The Problem

I clicked to install VMWare workstation, and was greeted with this:


Yes, you’re seeing that correctly. Rather than seeing a normal installer window, I was looking at a Disney Vacation site. At first, I thought I must’ve had a virus on my computer but ruled that out pretty quickly. If it were a virus, I’d have been seeing pr0n or warez or some other such thing, not a Disney site… especially not a “static” Disney site.

Debugging the problem

The programmer in me isn’t thinking “Why isn’t this working?”. Instead, I’m thinking “What would cause an installer to display a Disney html file?”

  1. Some virus is hijacking the file and replacing it with the Disney file
  2. The VMWare installer is hosed
  3. The Real Answer

I wanted to explore the idea of something hijacking the file first. The question is… what file? This was easy to find. I simply looked in the VMWare workstation installer log and looked at what files it was unpacking and writing. Here’s a snippet:

20100507074429:INFO CPackageManager::GetFile: index.htm 20100507074429:INFO CHtmlUI::SetHtmlFile: Navigating from '' to 'C:\Users\Marc\AppData\Local\Temp\vmware_1273232669\index.htm' 20100507074429:INFO CHtmlDialog::NavigateToFile: Loading file C:\Users\Marc\AppData\Local\Temp\vmware_1273232669\index.htm?lang=1033&locale=1033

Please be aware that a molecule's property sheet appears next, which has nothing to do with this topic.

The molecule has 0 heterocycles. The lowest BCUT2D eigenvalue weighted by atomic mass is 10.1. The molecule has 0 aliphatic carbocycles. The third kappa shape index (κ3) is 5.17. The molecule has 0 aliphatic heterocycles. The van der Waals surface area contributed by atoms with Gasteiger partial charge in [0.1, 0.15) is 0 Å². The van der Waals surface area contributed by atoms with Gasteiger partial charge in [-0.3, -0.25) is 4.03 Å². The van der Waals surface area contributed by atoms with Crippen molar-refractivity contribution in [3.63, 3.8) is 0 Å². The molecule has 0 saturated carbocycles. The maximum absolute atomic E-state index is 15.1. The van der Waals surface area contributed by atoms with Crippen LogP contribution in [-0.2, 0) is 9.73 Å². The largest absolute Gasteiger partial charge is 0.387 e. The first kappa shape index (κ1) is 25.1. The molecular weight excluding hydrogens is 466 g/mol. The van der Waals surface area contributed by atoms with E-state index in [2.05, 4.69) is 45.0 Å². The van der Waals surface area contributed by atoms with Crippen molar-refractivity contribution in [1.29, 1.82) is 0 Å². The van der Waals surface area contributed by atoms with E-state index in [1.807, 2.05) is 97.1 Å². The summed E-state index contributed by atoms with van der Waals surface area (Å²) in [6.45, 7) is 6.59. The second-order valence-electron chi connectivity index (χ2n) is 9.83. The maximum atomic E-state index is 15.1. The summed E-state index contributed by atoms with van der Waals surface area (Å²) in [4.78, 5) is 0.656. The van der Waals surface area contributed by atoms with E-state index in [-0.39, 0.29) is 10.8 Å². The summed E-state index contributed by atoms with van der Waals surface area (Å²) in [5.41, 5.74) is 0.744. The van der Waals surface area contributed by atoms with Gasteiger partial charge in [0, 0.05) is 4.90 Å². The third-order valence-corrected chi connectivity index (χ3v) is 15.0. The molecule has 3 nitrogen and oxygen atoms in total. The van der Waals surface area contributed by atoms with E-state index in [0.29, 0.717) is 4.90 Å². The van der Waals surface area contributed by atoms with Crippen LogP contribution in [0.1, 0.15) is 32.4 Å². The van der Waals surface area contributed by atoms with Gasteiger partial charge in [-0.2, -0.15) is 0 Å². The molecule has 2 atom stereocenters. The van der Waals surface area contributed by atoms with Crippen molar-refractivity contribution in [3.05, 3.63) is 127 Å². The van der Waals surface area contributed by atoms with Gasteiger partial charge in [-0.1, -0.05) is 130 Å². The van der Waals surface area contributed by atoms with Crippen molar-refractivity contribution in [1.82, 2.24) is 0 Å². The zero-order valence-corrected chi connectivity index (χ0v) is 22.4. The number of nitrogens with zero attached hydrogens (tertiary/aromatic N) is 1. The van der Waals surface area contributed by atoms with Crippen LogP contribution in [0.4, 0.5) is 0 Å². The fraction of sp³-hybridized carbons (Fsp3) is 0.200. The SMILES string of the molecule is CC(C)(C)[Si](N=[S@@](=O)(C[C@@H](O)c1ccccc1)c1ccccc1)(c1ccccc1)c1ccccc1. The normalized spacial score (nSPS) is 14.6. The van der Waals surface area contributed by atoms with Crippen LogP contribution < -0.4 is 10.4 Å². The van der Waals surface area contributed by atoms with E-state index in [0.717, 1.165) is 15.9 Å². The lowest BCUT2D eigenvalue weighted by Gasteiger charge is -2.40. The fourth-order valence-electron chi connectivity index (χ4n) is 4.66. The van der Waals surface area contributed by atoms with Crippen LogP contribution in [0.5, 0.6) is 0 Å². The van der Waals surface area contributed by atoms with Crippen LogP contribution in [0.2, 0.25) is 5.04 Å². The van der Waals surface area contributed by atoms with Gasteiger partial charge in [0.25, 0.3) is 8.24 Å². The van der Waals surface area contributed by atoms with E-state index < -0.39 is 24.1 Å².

I opened that index.htm file and sure enough, it was the Disney html. So, off to see what activity was happening around index.htm. To do that, I used Sysinternals Process Monitor. This simply involved firing it up and adding a filter for index.htm to get rid of the copious noise that Process Monitor spits out by default.

Looking at the output, the answer became obvious. The first instance of an index.htm was in c:\<path_to_my_downloads>\index.htm.  Then I saw the index.htm in the temp directory. Ahhh…. so the installer was creating a file in the same directory in which it lived and then copying it into the temp directory.

I’m sure you see where this is going.

I headed to my downloads directory, and there she was… index.htm, Disney-fied.

How does this happen?

You might be wondering how in the heck that Disney index.htm file might have gotten in my downloads folder. The answer is simple: I have kids. If you’ve ever watched a kid use an internet browser, you’ll see them mousing around and doing all manner of weird draggy things that inevitably involves downloading a bunch of web files (usually images, but occasionally they can manage html files) into wherever you have configured downloads to go. It’s usually harmless.

In this case, you can probably imagine the code in the installer: “if !fileExists…, write index.htm” …. “copy index.htm to temp\vmware_blahblah\index.htm”

But why would you, the installer writer (or the program that emits the installers), fail to handle the case when there could already be a file like that in the place where downloads go?  It’s a stretch, and that’s why this is such a fun bug.